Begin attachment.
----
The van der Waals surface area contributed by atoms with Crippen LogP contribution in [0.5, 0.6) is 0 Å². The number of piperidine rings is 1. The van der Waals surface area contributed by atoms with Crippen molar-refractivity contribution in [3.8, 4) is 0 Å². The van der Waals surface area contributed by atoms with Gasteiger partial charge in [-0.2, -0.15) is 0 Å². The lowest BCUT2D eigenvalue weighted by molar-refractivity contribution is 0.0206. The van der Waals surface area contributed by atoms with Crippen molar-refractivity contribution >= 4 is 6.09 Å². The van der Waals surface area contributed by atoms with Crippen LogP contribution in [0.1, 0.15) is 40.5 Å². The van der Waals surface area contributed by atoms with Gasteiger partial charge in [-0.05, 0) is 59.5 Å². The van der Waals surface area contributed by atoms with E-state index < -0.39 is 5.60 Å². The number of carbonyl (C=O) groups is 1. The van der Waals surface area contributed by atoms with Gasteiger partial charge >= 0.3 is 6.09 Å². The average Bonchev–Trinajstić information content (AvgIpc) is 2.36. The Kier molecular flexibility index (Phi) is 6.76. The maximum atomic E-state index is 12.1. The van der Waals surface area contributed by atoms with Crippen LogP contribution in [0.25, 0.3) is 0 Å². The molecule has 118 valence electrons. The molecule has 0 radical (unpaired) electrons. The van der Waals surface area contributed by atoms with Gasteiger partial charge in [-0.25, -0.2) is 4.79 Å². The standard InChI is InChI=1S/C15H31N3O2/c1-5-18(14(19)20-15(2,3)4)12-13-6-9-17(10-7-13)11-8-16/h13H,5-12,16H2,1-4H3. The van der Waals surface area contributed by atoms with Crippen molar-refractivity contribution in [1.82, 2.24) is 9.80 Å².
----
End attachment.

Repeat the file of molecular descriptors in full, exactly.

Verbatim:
The van der Waals surface area contributed by atoms with Crippen LogP contribution in [0.5, 0.6) is 0 Å². The number of piperidine rings is 1. The van der Waals surface area contributed by atoms with Crippen molar-refractivity contribution in [3.8, 4) is 0 Å². The van der Waals surface area contributed by atoms with Gasteiger partial charge in [-0.2, -0.15) is 0 Å². The lowest BCUT2D eigenvalue weighted by molar-refractivity contribution is 0.0206. The van der Waals surface area contributed by atoms with Crippen molar-refractivity contribution >= 4 is 6.09 Å². The van der Waals surface area contributed by atoms with Crippen LogP contribution in [0.1, 0.15) is 40.5 Å². The van der Waals surface area contributed by atoms with Gasteiger partial charge in [-0.05, 0) is 59.5 Å². The van der Waals surface area contributed by atoms with E-state index < -0.39 is 5.60 Å². The number of carbonyl (C=O) groups is 1. The van der Waals surface area contributed by atoms with Gasteiger partial charge >= 0.3 is 6.09 Å². The average Bonchev–Trinajstić information content (AvgIpc) is 2.36. The Kier molecular flexibility index (Phi) is 6.76. The maximum atomic E-state index is 12.1. The van der Waals surface area contributed by atoms with Crippen LogP contribution in [0.25, 0.3) is 0 Å². The molecule has 118 valence electrons. The molecule has 0 radical (unpaired) electrons. The van der Waals surface area contributed by atoms with Gasteiger partial charge in [-0.25, -0.2) is 4.79 Å². The standard InChI is InChI=1S/C15H31N3O2/c1-5-18(14(19)20-15(2,3)4)12-13-6-9-17(10-7-13)11-8-16/h13H,5-12,16H2,1-4H3. The van der Waals surface area contributed by atoms with Crippen molar-refractivity contribution in [1.82, 2.24) is 9.80 Å².